We all knew, based on last week's promos, that Rachel was getting the slap side of Quinn Fabray's palm this week.  We just didn't know how or why.  Turns out, Quinn crumbled with the loss of Prom Queen, momentarily blamed Rachel in a moment of violence, and immediately regretted it and opened up with the confession that she's terrified of an unknown future.  Because Quinn Fabray is not a terrible person, people.  She's just a control freak, and a coward who doesn't show her emotions.  She's not just a pretty face - which is what Rachel told her in assurance that Quinn could have a life after high school, a lovely payoff that synthesized their interactions in "Original Song" and "Born This Way."  

I have long been squawking that Quinn needed to be treated as more than just her looks, and praise all that is Murphy, Brennan, and Falchuk, it finally happened.  May we keep this up, please?  Maybe if Quinn and Rachel retain some mutual respect and/or friendship, this Love Triangle will freshen up a bit.  Three-dimensional characters all around!  And can I give a final kudos for Quinn taking her prom picture by herself?  Doth mine eyes deceive me, or is that... independence?  Quinn Fabray's character arc is a go!  Or at least, I sure hope it is.

Let's dig into the other Awkward Triangle that actually isn't as Awkward as it could be - thankfully.  The Artie-Brittany-Santana conflict resumed this week, but in a lovely turn of events Brittany basically rejected being the lynchpin in that dynamic, with a polite refusal of Artie's prom proposal and friendly support only in Santana's struggle to accept her identity.  Can we get a heyo for Brittany S. Pierce?  She wants to work on herself, and dance with everybody's dates at prom, and damn if she didn't do both those things with confidence and panache.  And she encouraged Santana to support Kurt, and told her she voted for her because she knows exactly how awesome Santana is - because she knows exactly who Santana is.  Brittany Pierce may not know exactly how chickens and eggs work, but she's damn savvy when it comes to relationships.  Well done.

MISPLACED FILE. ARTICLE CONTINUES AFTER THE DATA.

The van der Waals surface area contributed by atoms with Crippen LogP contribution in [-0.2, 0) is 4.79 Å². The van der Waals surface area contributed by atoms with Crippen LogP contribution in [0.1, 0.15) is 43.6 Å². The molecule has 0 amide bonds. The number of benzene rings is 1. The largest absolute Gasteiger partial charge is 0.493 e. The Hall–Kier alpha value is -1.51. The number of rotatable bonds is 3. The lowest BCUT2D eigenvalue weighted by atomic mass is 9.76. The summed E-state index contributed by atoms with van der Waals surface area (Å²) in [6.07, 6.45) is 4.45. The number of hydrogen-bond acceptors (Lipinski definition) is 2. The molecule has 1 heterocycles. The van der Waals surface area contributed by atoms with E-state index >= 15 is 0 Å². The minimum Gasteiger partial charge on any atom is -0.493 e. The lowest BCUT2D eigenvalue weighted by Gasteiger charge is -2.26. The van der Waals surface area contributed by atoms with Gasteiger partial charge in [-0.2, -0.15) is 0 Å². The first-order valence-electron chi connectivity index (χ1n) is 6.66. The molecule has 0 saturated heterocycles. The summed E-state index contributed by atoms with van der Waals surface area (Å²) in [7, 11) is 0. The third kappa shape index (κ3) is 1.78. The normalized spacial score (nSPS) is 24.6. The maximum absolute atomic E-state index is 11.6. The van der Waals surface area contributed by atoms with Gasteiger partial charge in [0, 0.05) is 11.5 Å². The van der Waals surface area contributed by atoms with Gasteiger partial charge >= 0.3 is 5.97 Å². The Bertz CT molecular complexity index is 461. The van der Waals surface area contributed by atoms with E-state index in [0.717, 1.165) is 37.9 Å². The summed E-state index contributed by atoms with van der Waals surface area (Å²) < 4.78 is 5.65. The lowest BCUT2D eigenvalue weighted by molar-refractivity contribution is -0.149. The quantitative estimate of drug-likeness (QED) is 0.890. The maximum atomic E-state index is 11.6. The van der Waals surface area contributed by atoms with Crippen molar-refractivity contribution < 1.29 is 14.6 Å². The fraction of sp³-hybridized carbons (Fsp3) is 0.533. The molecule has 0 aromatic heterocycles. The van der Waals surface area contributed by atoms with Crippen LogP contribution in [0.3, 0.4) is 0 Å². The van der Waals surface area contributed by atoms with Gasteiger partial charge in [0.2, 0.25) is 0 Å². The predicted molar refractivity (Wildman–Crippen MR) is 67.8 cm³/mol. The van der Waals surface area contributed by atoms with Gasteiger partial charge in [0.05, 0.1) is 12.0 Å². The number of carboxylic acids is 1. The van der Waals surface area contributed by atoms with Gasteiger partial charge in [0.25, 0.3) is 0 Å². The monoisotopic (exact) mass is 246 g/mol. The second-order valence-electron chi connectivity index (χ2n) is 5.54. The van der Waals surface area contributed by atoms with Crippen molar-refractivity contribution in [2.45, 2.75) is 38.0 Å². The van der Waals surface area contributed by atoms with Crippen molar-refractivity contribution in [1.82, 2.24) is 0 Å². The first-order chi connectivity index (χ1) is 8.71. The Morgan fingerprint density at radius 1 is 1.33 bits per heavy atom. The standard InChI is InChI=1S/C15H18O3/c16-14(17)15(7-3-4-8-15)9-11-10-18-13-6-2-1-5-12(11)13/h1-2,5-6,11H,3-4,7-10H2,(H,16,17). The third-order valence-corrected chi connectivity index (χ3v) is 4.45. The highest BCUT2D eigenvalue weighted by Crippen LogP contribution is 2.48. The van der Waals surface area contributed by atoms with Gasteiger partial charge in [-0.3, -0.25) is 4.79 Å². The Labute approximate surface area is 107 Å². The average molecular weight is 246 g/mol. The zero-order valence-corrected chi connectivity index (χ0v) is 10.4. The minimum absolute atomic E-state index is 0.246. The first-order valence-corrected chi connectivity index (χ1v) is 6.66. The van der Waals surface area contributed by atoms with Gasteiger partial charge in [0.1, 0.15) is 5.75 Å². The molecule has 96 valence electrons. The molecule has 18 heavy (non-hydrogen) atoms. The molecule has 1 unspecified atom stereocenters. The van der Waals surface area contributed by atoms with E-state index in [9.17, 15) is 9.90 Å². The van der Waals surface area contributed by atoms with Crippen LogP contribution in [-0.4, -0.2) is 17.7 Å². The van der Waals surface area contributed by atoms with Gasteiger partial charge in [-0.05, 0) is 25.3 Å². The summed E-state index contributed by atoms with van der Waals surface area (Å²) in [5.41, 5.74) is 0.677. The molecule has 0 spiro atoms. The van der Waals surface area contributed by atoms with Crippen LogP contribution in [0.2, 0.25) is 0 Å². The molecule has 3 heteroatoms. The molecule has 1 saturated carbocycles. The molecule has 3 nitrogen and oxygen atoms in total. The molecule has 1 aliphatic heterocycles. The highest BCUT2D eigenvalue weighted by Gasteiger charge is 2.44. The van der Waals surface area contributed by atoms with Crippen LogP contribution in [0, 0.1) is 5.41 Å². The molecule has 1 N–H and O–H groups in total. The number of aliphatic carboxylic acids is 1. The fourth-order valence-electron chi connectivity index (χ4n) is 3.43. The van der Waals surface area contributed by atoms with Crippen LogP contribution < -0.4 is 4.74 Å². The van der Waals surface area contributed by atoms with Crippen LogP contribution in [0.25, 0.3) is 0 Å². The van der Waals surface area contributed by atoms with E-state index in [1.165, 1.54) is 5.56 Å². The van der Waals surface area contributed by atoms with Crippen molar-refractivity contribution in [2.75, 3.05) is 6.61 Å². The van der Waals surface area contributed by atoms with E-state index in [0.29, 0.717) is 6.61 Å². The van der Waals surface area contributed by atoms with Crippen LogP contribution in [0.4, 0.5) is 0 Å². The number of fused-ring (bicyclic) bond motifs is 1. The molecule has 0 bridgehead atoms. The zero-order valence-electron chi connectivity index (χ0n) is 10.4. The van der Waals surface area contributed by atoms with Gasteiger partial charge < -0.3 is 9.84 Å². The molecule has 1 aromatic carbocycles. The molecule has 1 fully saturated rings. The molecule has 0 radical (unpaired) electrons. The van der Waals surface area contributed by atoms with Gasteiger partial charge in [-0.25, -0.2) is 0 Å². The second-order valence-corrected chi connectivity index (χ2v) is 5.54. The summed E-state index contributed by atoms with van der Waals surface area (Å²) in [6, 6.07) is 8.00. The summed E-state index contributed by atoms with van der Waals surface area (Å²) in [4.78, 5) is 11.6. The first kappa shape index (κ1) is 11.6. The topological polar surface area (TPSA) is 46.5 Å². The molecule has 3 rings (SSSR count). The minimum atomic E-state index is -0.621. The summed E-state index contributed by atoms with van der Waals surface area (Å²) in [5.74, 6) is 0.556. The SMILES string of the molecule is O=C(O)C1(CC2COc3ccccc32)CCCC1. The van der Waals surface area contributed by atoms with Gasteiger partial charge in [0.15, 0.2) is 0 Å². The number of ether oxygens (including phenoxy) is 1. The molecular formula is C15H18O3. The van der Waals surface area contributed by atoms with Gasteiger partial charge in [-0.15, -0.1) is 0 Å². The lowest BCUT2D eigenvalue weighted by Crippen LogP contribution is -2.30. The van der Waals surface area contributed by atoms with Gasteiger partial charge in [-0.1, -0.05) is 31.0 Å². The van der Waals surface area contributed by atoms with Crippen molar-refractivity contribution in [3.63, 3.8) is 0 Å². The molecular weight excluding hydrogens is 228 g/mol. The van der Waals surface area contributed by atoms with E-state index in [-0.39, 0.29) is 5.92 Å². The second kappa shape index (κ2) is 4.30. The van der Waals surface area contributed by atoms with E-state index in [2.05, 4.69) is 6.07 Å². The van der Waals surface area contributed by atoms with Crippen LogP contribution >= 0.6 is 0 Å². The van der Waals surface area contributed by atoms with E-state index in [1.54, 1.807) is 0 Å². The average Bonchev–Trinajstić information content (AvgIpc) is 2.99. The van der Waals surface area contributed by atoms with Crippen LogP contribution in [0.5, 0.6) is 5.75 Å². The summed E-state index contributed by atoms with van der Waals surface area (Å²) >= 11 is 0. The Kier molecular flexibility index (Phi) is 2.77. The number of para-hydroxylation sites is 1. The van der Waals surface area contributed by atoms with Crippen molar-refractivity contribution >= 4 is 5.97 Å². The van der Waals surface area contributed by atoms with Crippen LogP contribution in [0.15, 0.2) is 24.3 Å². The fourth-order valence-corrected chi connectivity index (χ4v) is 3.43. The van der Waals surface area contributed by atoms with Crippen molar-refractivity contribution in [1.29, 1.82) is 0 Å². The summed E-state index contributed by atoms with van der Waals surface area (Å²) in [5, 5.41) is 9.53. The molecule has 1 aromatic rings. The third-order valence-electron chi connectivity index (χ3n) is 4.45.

Of course, Artie got the short end of the stick, even though he politely accepted Brittany's rejection (good man!) and so he teamed up with Puck to spike the punch in what I'm assuming was the punchbowl that Nana Sylvester died in.  Sue got a hold of him, and in what was perhaps the only out-of-place plotline of the evening, threatened to remove his teeth for the offense.  Oh.  Okay?  I'm always in the camp that prefers Sue Sylvester talking about torture in a sort of hyperbolic kind of way, so that I can naively assume that she's not actually serious.  It's times like these when I have to negotiate Sue Sylvester as both a villain and a normal human being, and it's always a bit tonally jarring.

Santana and Karofsky, however, were darling in their transformations from sometimes-villains to protectors of Teen Gay Safety.  Their unrelenting dedication to the Bully Whips (walkie talkies!  checkpoints!  escorting Kurt from class to class!) was damn near perfect, and the icing on the cake came in a long-overdue apology from Karofsky to Kurt.  A meaningful, heartfelt apology, the traces of which vanished as soon as someone was in earshot - but the impact of which didn't slip away.  And Kurt forgave him, which, considering all that's happened, is huge, and a lovely character detail for Mr. Hummel.  What should have been a sticky plot point was instead channeled into an honorable character highlight - kudos.

Bless him, but Kurt Hummel was fantastic this episode.  Proudly attending prom in a kilt, and gracefully accepting the title of Prom Queen without accepting any of the malice intended with it.  I love when Kurt gets the chance to live up to his oft-trumpeted standard of transformative and inspirational character.  I love when nothing keeps that boy down, and although the results of the vote were treated with the appropriate amount of horror (I'll ignore the fact that Figgins had to be a pretty sucky educator to allow this moment), I appreciate so much that Kurt rejected the negative and embraced only the positive.  Just, bless him.  While certainly important to the LGBT-specific scenario, the message also transcends into a beautiful universal significance as well.